About the Program

A concentration in Classics and the Ancient Mediterranean World allows students to explore the cultures of Greece, Rome and Egypt in-depth, while providing an introduction to other ancient civilizations (including Assyria, Persia, and the Israelites).

Why study Classics at Roanoke?

Make a connection. With coursework in ancient languages, history, philosophy, religion, archaeology, art and literature, the classics concentration easily connects to several majors offered by the college.

Follow your passion. Students can pursue many aspects of ancient civilizations, from upper-level independent studies in Greek or Latin to advanced courses in the history, material culture, religion and patterns of thought of the ancient world. 

Pursue excellence. Classics students have the opportunity to work one-on-one with an outstanding faculty at Roanoke, including one of few Egyptologists in the state.

Real-world Learning

In addition to expansive study abroad opportunities, Roanoke offers frequent travel courses to Israel, Turkey, Greece and Italy.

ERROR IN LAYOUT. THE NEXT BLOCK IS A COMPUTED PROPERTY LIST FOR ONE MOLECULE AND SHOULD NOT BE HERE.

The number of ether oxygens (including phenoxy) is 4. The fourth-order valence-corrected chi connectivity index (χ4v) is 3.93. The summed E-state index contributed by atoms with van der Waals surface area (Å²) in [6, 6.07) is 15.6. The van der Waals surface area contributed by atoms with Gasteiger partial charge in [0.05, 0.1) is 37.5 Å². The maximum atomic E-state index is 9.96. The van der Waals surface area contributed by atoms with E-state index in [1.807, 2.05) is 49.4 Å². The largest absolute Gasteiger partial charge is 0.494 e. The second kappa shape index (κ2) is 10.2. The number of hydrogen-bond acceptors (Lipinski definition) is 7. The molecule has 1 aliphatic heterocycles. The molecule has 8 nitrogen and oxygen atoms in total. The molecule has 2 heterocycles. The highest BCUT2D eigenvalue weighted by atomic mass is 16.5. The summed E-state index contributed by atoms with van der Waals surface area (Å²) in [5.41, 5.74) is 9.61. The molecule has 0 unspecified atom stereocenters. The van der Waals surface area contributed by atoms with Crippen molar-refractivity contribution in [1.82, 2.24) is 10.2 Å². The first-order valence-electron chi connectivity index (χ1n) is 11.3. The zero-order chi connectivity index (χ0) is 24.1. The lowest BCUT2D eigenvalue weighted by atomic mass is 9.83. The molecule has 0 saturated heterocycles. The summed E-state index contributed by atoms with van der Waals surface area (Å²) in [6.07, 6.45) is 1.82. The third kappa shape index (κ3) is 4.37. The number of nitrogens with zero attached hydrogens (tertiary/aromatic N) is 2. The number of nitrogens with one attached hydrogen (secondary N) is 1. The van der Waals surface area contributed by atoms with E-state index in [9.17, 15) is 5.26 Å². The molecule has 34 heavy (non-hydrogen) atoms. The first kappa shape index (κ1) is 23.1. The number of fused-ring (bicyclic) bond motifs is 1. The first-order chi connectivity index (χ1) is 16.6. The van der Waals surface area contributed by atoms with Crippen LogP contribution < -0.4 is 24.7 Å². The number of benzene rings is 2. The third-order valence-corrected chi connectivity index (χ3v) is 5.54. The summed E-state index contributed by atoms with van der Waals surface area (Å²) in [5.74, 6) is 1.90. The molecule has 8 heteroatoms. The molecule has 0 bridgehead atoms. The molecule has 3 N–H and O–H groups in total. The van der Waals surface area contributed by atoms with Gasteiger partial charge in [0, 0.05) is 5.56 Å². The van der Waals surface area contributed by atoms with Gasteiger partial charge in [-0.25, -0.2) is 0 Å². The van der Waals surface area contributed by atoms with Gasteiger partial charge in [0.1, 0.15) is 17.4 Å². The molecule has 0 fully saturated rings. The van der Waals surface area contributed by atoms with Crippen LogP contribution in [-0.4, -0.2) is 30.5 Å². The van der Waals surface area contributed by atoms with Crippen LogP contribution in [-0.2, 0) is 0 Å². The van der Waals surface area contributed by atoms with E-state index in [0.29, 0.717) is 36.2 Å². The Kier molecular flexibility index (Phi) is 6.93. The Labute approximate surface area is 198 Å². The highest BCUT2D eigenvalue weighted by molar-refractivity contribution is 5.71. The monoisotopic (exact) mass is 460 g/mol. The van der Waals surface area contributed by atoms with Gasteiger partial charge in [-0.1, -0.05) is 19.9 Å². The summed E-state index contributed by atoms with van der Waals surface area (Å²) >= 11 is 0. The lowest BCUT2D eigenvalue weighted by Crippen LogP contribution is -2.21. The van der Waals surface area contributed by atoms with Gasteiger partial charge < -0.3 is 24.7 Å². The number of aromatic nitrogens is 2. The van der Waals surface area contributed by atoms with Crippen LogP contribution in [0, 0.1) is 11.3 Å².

Further, students may pursue in-depth research through independent studiessummer scholars and work-study research assistant programs. Roanoke's proximity to the Center for Hellenic Studies in Washington, D.C., can also provide convenient opportunities for competitive and prestigious undergraduate internships in D.C. and in Greece.

What's next?

Studies in the classics prepare students with critical thinking and analytical skills that translate into strong results on GRE and LSAT exams. Classics students often find themselves well-placed in graduate or law school.

The study of classics and the ancient world also prepares students for careers that require problem-solving, research and communication skills, as well as an essential understanding of world culture.

More Information

Classics and the Ancient Ancient Mediterranean World Requirements

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Hinlicky receives fellowship to study 20th century theologian and philosopher

Hinlicky receives fellowship to study 20th century theologian and philosopher

Dr. Paul Hinlicky's research is funded by the Virginia Foundation for Independent College's Maurice L. Mednick Fellowship.

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